Un-patched client side software remains a huge problem in thwarting the efforts of cyber-attackers of nearly all stripes, but particularly those employing targeted threats, according to security training specialist SANS Institute, which released its latest list of top cyber-risks on Tuesday.
End users and vendors may be doing a better job of keeping their operating system security patches up to date, but the widespread availability of exploitable client-side flaws is making it possible for "waves of targeted attacks" including spear phishing campaigns to have their way with victims' machines, SANS reported.
Unaddressed holes in popular desktop applications including Adobe PDF Reader, QuickTime, Adobe Flash and Microsoft Office are leaving users around the globe vulnerable to attackers, many of whom are using infected Web sites to assault their targets.
"This is currently the primary initial infection vector used to compromise computers that have Internet access," SANS experts said in the report. "Because the visitors feel safe downloading documents from the trusted sites, they are easily fooled into opening documents and music and video that exploit client-side vulnerabilities."
Drive-bys that do not require end user interaction also remain very popular, of course. In most cases, the ultimate goal of the attackers remains to steal data from the involved end users' organizations and to install backdoors through which they can return time and again for further exploitation.
A lack of dexterity among organizations in addressing client-side issues remains the major catalyst.
"On average, major organizations take at least twice as long to patch client-side vulnerabilities as they take to patch operating system vulnerabilities," SANS reported. "In other words the highest priority risk is getting less attention than the lower priority risk."
Just behind client-side flaws, vulnerable Web sites remain the second most prevalent weak point among most organizations, according to the researchers.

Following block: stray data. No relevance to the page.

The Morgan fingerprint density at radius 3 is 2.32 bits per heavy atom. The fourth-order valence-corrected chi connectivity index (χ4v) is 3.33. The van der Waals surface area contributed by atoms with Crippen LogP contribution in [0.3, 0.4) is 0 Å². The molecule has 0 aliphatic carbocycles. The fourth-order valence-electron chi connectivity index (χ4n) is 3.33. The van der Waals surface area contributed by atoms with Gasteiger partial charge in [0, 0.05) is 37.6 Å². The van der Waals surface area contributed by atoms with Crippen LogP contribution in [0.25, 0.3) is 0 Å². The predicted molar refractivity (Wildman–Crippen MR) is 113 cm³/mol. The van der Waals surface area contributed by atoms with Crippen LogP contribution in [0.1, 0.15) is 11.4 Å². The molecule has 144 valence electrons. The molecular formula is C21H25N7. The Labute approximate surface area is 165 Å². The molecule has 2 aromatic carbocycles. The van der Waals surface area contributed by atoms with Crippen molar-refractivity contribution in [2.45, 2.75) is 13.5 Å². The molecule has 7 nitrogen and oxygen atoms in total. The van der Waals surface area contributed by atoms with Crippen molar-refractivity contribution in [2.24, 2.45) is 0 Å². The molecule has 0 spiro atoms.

According to SANS, direct attacks carried out against Web applications currently account for over 60 percent of all online threats. Most frequently attackers are seeking to subvert the sites and use them to distribute their own nefarious content.
Web application vulnerabilities including SQL injection and Cross-Site Scripting flaws in open-source and custom-built applications accounted for over 80 percent of all the flaws discovered in Q3 2009, the training firm said.
Unresponsive site owners are the big issue in this regard.
"Despite the enormous number of attacks and despite widespread publicity about these vulnerabilities, most Web site owners fail to scan effectively for the common flaws and become unwitting tools used by criminals to infect the visitors that trusted those sites to provide a safe web experience," SANS experts said.
At the same time, there is cause for hope in the arena of OS vulnerabilities, as SANS said that it has noted a sharp decline in the number of threats, in particular worm viruses, being leveled at the technologies.
However, despite those gains, the number of attacks observed that targeted buffer overflow vulnerabilities in Windows tripled from Q2 to Q3 2009, and constituted over 90 percent of attacks seen against the Windows OS.
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Matt Hines has been following the IT industry for over a decade as a reporter and blogger, and has been specifically focused on the security space since 2003, including a previous stint writing for eWeek and contributing to the Security Watch blog. Hines is currently employed as marketing communications manager at Core Security Technologies, a Boston-based maker of security testing software. The views expressed herein do not necessarily represent the views of Core Security, and neither the company, nor its products and services will be actively discussed in the blog. Please send news, research or tips to SecurityWatchBlog@gmail.com.